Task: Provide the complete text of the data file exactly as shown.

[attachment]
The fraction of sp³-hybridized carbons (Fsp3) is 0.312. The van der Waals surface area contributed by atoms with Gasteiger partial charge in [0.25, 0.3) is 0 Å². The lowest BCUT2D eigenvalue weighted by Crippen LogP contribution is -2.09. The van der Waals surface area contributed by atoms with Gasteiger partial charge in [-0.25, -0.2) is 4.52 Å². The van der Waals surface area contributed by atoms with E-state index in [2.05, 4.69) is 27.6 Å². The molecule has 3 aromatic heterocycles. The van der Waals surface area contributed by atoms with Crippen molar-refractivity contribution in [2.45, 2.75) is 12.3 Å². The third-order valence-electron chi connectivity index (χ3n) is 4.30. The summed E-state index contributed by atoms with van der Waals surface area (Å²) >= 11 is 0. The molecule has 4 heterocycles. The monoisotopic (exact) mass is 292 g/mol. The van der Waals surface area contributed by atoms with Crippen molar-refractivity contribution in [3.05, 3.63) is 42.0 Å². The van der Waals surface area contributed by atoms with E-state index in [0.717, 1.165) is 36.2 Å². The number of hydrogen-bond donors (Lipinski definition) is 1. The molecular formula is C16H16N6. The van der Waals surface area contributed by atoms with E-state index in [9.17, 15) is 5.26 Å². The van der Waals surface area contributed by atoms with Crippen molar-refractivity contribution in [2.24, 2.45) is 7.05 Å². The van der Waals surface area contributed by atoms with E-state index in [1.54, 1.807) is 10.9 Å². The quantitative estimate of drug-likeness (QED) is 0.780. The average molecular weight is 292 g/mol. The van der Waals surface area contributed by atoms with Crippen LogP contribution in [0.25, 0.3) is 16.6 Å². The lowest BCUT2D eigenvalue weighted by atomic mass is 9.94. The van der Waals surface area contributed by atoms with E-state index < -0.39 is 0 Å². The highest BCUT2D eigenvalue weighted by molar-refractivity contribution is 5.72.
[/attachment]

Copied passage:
The fraction of sp³-hybridized carbons (Fsp3) is 0.312. The van der Waals surface area contributed by atoms with Gasteiger partial charge in [0.25, 0.3) is 0 Å². The lowest BCUT2D eigenvalue weighted by Crippen LogP contribution is -2.09. The van der Waals surface area contributed by atoms with Gasteiger partial charge in [-0.25, -0.2) is 4.52 Å². The van der Waals surface area contributed by atoms with E-state index in [2.05, 4.69) is 27.6 Å². The molecule has 3 aromatic heterocycles. The van der Waals surface area contributed by atoms with Crippen molar-refractivity contribution in [2.45, 2.75) is 12.3 Å². The third-order valence-electron chi connectivity index (χ3n) is 4.30. The summed E-state index contributed by atoms with van der Waals surface area (Å²) >= 11 is 0. The molecule has 4 heterocycles. The monoisotopic (exact) mass is 292 g/mol. The van der Waals surface area contributed by atoms with Crippen molar-refractivity contribution in [3.05, 3.63) is 42.0 Å². The van der Waals surface area contributed by atoms with E-state index in [0.717, 1.165) is 36.2 Å². The number of hydrogen-bond donors (Lipinski definition) is 1. The molecular formula is C16H16N6. The van der Waals surface area contributed by atoms with E-state index in [9.17, 15) is 5.26 Å². The van der Waals surface area contributed by atoms with Crippen molar-refractivity contribution in [2.24, 2.45) is 7.05 Å². The van der Waals surface area contributed by atoms with E-state index in [1.54, 1.807) is 10.9 Å². The quantitative estimate of drug-likeness (QED) is 0.780. The average molecular weight is 292 g/mol. The van der Waals surface area contributed by atoms with Crippen LogP contribution in [0.25, 0.3) is 16.6 Å². The lowest BCUT2D eigenvalue weighted by atomic mass is 9.94. The van der Waals surface area contributed by atoms with E-state index < -0.39 is 0 Å². The highest BCUT2D eigenvalue weighted by molar-refractivity contribution is 5.72.